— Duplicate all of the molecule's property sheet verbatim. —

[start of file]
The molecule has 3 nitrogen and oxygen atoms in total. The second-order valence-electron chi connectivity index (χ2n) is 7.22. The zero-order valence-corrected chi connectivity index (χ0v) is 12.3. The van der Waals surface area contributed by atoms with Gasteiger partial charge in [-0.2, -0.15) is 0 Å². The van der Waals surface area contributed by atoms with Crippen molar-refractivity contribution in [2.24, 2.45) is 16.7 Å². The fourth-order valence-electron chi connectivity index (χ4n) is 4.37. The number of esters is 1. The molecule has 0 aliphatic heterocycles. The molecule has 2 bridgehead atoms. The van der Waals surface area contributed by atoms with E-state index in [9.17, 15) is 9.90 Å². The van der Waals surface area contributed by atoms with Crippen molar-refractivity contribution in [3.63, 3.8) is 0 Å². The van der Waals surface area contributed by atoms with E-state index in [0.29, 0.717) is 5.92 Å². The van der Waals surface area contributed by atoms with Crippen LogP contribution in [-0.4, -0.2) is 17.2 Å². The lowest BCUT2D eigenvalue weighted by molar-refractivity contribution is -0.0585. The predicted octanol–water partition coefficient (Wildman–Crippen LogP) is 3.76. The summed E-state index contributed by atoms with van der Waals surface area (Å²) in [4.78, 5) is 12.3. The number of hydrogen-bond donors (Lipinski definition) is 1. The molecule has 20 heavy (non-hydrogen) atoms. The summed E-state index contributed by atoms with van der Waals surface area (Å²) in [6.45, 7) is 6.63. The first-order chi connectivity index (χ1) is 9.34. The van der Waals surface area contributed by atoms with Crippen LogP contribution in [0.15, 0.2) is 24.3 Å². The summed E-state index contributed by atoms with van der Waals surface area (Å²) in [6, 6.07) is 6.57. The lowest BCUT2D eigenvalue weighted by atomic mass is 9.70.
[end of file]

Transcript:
The molecule has 3 nitrogen and oxygen atoms in total. The second-order valence-electron chi connectivity index (χ2n) is 7.22. The zero-order valence-corrected chi connectivity index (χ0v) is 12.3. The van der Waals surface area contributed by atoms with Gasteiger partial charge in [-0.2, -0.15) is 0 Å². The van der Waals surface area contributed by atoms with Crippen molar-refractivity contribution in [2.24, 2.45) is 16.7 Å². The fourth-order valence-electron chi connectivity index (χ4n) is 4.37. The number of esters is 1. The molecule has 0 aliphatic heterocycles. The molecule has 2 bridgehead atoms. The van der Waals surface area contributed by atoms with E-state index in [9.17, 15) is 9.90 Å². The van der Waals surface area contributed by atoms with Crippen molar-refractivity contribution in [3.63, 3.8) is 0 Å². The van der Waals surface area contributed by atoms with E-state index in [0.29, 0.717) is 5.92 Å². The van der Waals surface area contributed by atoms with Crippen LogP contribution in [-0.4, -0.2) is 17.2 Å². The lowest BCUT2D eigenvalue weighted by molar-refractivity contribution is -0.0585. The predicted octanol–water partition coefficient (Wildman–Crippen LogP) is 3.76. The summed E-state index contributed by atoms with van der Waals surface area (Å²) in [4.78, 5) is 12.3. The number of hydrogen-bond donors (Lipinski definition) is 1. The molecule has 20 heavy (non-hydrogen) atoms. The summed E-state index contributed by atoms with van der Waals surface area (Å²) in [6.45, 7) is 6.63. The first-order chi connectivity index (χ1) is 9.34. The van der Waals surface area contributed by atoms with Crippen LogP contribution in [0.15, 0.2) is 24.3 Å². The summed E-state index contributed by atoms with van der Waals surface area (Å²) in [6, 6.07) is 6.57. The lowest BCUT2D eigenvalue weighted by atomic mass is 9.70.